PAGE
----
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Roster review: Aaron Barrett

Nov 22, 2015, 6:00 AM EDT

USA Today Sports Images

Age on Opening Day 2016: 28

How acquired: 9th round pick, 2010 draft

MLB service time: 1 year, 144 days

2015 salary+bonuses: $514,200

Contract status: Likely arbitration-eligible (Super-2) in 2017, free agent in 2021

2015 stats: 40 G, 29.1 IP, 28 H, 15 R, 15 ER, 1 HR, 7 BB, 35 K, 1.193 WHIP, 3-3, 4.60 ERA, 2.21 FIP, 0.0 WAR

Quotable: “It stinks, obviously. But I know the return rate is good. I was in good care with Dr. Andrews, and I know that I’m going to come back even stronger.” — Aaron Barrett

2015 analysis: On the heels of an eye-opening rookie season, Barrett figured to hold a prominent role near the back end of the Nationals’ bullpen. But as was true of most members of that group, he never found a groove and couldn’t solidify his key role.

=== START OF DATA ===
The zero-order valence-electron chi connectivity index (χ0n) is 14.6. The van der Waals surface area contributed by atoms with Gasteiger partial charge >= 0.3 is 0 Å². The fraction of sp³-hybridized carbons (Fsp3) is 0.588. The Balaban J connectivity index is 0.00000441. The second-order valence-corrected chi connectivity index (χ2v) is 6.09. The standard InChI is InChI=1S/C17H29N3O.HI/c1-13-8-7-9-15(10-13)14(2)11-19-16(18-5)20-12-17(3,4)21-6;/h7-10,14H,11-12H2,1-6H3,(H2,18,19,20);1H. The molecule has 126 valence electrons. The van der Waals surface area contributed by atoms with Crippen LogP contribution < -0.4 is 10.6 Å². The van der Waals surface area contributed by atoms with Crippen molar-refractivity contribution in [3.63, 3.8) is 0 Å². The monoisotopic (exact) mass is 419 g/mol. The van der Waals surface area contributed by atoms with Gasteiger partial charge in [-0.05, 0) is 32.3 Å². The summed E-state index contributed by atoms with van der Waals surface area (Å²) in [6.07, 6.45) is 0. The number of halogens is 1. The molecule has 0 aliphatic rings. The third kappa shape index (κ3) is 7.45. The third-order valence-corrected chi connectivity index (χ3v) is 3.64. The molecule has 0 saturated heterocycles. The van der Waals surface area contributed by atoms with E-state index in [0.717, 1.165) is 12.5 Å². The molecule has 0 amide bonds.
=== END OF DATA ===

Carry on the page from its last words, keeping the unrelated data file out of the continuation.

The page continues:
Barrett actually pitched better than the numbers suggested, though. Despite a hefty 4.60 ERA, he cut his walk rate in half from his rookie season (from 4.4 per 9 innings to 2.1 per 9 innings) while continuing to strike out batters at a good pace (10.7 per 9 innings).

Turns out his problem was physical. Barrett ultimately admitted he was pitching in pain most of the season. He landed on the DL in June with a biceps strain, then finally spoke up in August after being told he was being demoted to Class AAA Syracuse. An MRI revealed a torn elbow ligament, bone chips and a bone spur. He underwent Tommy John surgery and now faces a long road back from the injury.

2016 outlook: Barrett won’t figure into the Nationals’ plans for the majority of the season. It’s possible he won’t even return to pitch at all in 2016, if his timeline for recovery falls around the latter stages of the typical 12-to-18 month prognosis.

The track record for full recovery from Tommy John surgery is strong, and certainly the Nationals have guided many pitchers through the process. But it will be long, tedious road for Barrett, who probably won’t begin playing catch until shortly before spring training and won’t throw off a mound until the rest of his teammates have returned north for Opening Day.